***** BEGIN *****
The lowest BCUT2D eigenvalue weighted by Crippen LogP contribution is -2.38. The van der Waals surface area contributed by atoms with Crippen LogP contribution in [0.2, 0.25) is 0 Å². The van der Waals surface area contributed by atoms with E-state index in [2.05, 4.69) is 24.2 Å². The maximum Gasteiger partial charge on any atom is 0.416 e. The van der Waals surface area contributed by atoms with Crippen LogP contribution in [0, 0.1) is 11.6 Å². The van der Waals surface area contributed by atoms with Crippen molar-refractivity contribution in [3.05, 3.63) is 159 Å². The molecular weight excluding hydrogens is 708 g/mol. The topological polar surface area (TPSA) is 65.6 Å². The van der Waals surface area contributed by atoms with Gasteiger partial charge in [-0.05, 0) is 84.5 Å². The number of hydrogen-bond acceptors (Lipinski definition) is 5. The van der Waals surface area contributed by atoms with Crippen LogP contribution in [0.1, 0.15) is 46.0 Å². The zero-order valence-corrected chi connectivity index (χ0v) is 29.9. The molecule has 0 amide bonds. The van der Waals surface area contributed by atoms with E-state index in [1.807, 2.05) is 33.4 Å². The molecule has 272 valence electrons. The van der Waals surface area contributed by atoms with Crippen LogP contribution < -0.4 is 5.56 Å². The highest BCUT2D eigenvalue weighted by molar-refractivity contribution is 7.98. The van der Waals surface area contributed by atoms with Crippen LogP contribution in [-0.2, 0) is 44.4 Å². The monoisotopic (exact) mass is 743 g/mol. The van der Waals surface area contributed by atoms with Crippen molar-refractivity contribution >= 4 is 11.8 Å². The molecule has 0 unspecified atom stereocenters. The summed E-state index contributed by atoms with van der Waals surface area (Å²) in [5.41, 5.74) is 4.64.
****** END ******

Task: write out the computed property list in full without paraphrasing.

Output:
The lowest BCUT2D eigenvalue weighted by Crippen LogP contribution is -2.38. The van der Waals surface area contributed by atoms with Crippen LogP contribution in [0.2, 0.25) is 0 Å². The van der Waals surface area contributed by atoms with E-state index in [2.05, 4.69) is 24.2 Å². The maximum Gasteiger partial charge on any atom is 0.416 e. The van der Waals surface area contributed by atoms with Crippen LogP contribution in [0, 0.1) is 11.6 Å². The van der Waals surface area contributed by atoms with Crippen molar-refractivity contribution in [3.05, 3.63) is 159 Å². The molecular weight excluding hydrogens is 708 g/mol. The topological polar surface area (TPSA) is 65.6 Å². The van der Waals surface area contributed by atoms with Gasteiger partial charge in [-0.05, 0) is 84.5 Å². The number of hydrogen-bond acceptors (Lipinski definition) is 5. The van der Waals surface area contributed by atoms with Crippen LogP contribution in [0.1, 0.15) is 46.0 Å². The zero-order valence-corrected chi connectivity index (χ0v) is 29.9. The molecule has 0 amide bonds. The van der Waals surface area contributed by atoms with E-state index in [1.807, 2.05) is 33.4 Å². The molecule has 272 valence electrons. The van der Waals surface area contributed by atoms with Crippen LogP contribution < -0.4 is 5.56 Å². The highest BCUT2D eigenvalue weighted by molar-refractivity contribution is 7.98. The van der Waals surface area contributed by atoms with Crippen LogP contribution in [-0.2, 0) is 44.4 Å². The monoisotopic (exact) mass is 743 g/mol. The van der Waals surface area contributed by atoms with Crippen molar-refractivity contribution >= 4 is 11.8 Å². The molecule has 0 unspecified atom stereocenters. The summed E-state index contributed by atoms with van der Waals surface area (Å²) in [5.41, 5.74) is 4.64.